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How Can I Tell My Epson Printer To Scan To Email?

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How Can I Tell My Epson Printer To Scan To Email? – Before We Get Into The Topic , let’s Learn Some Basic Of This Topic

How to Scan Documents and Images Using EPSON Scan?

This guide explains how to use EPSON Scan to scan colour or black-and-white documents or images to PDF or image file(s) using the Epson GT-15000 (up to 11″ x 17″), Expression 10000 XL (up to 11″ x 17″), or Perfection V750 PRO (up to 9″ x 11″) scanners. Because the EPSON Scan software is the same on Mac and Windows, these instructions will work on both.

Note: See How to Scan Film Strips and Slides with EPSON Scan if you wish to scan slides or film strips. See How to Scan Using Fujitsu Scanners if you’re at a station with a Fujitsu scanner.

Before you get started

Make sure you have a flash drive, an external hard drive, or any other way of transporting your files when you depart.

What resolution should I use for my images?

To this question, the response is: It depends! What are your plans for the image? You can scan at a reduced resolution, approximately 300 dpi if you only require a digital copy to send to the Internet (perhaps for a website or social media).

You should scan your image at a higher resolution, such as 600 dpi if you plan to print it. When printing your images, the extra detail captured by a higher-resolution scan will come in handy. Scanning at a resolution higher than 600 dpi isn’t necessary because the scanner is unlikely to pick up more detail at 1200 dpi than it would at 600 dpi.

Keep in mind that the higher the resolution, the larger the file size will be. This may have an impact on your decision, depending on how and where you plan to keep your digital photographs.

Should I scan to a JPEG or a TIFF?

It all depends on what you plan to do with them!

JPEG (or JPG) is a widely used and universally compatible image file format. JPEGs are the most common format for digital cameras, and they’re the easiest to share with others via email or social media. They are of good quality, but not the finest. A JPG is compressed to reduce file size, which results in some detail loss. This is most likely what you want if you’re scanning photos for a website or slideshow.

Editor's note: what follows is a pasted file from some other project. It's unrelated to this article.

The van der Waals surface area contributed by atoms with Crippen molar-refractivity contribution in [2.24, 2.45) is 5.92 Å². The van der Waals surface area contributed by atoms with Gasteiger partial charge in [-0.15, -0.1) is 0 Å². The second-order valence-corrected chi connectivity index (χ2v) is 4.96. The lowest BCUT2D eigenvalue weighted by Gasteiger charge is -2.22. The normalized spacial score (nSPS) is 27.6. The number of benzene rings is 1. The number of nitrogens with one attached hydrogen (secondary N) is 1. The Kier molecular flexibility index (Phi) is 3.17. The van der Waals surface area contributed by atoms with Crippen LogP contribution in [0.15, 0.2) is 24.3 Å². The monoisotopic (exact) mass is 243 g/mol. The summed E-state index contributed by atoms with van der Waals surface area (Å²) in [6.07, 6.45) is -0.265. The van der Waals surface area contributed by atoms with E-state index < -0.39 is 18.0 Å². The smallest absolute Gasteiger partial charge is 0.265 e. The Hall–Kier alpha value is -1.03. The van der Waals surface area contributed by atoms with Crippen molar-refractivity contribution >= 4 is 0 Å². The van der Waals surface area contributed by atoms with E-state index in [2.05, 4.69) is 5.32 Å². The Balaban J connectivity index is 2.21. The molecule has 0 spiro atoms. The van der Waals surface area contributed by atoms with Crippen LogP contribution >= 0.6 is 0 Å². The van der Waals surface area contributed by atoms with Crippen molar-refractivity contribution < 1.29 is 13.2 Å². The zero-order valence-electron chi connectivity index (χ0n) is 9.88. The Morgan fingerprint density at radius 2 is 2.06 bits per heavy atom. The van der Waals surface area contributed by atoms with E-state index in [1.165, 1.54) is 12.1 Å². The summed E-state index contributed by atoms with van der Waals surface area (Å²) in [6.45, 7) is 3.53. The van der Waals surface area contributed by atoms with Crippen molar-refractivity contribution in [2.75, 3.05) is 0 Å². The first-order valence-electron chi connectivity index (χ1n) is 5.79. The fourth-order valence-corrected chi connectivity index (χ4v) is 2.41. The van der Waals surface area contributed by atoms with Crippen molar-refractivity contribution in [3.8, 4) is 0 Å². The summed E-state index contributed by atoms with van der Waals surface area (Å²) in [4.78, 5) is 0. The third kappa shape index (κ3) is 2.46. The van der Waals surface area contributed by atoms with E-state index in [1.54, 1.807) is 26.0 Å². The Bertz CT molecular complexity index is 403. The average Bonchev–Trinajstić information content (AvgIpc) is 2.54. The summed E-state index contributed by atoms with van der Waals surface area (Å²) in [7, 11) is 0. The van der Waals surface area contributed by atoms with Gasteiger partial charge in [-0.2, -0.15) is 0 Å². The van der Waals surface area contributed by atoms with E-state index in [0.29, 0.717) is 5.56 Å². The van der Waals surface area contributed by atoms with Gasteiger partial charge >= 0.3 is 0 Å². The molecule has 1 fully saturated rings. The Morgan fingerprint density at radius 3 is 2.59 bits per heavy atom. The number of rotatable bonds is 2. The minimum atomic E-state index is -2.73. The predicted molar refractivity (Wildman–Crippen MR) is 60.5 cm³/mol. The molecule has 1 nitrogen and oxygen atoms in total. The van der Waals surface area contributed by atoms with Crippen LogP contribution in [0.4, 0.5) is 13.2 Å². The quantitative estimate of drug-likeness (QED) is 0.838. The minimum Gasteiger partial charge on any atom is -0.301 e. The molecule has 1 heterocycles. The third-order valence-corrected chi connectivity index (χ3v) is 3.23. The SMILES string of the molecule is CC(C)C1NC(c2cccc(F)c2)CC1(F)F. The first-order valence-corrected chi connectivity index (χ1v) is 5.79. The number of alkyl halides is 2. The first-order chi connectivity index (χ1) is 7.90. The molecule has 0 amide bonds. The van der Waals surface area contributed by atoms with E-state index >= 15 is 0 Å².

TIFFs aren’t as popular as JPEGs. They may not be recognized by all photo-sharing services, but photo editing applications will be able to use them. Because TIFFs are an uncompressed file format, 100% of everything you scanned is seen in the file, the file size is substantially bigger. This may be the best option if you plan to edit or print your images.

Preparing your document or image(s)

1.Raise the scanner’s lid.

2.Make sure the scanner bed is clean and clear of dust and smudges, as these will show up on your scan. If it’s filthy, request cleaning supplies from a consultant.

3.For the GT-15000 and Expression 10000 XL scanners, align your document or image with the top-left corner of the glass, or the top-right corner of the glass for the Perfection V750 PRO scanners.

4.On the GT-15000 and Expression 10000 XL scanners, align your document or image with the top left corner.

On the Perfection V750 PRO scanners, align your document or image with the top right corner.

1.Reduce the cover’s thickness as much as possible to ensure that your paper or image is level on the glass. You can remove the cover from the GT-15000 and Expression 10000 XL scanners by gently raising upwards until the metal rods at the back are removed from their holders. Make sure the white backing is properly inserted in the holders on the underside of the scanner cover for the Perfection V750 PRO.

Setting up the scanning software

1.Open the EPSON Scan program. These instructions will work on both Macintosh and Windows because they are the same.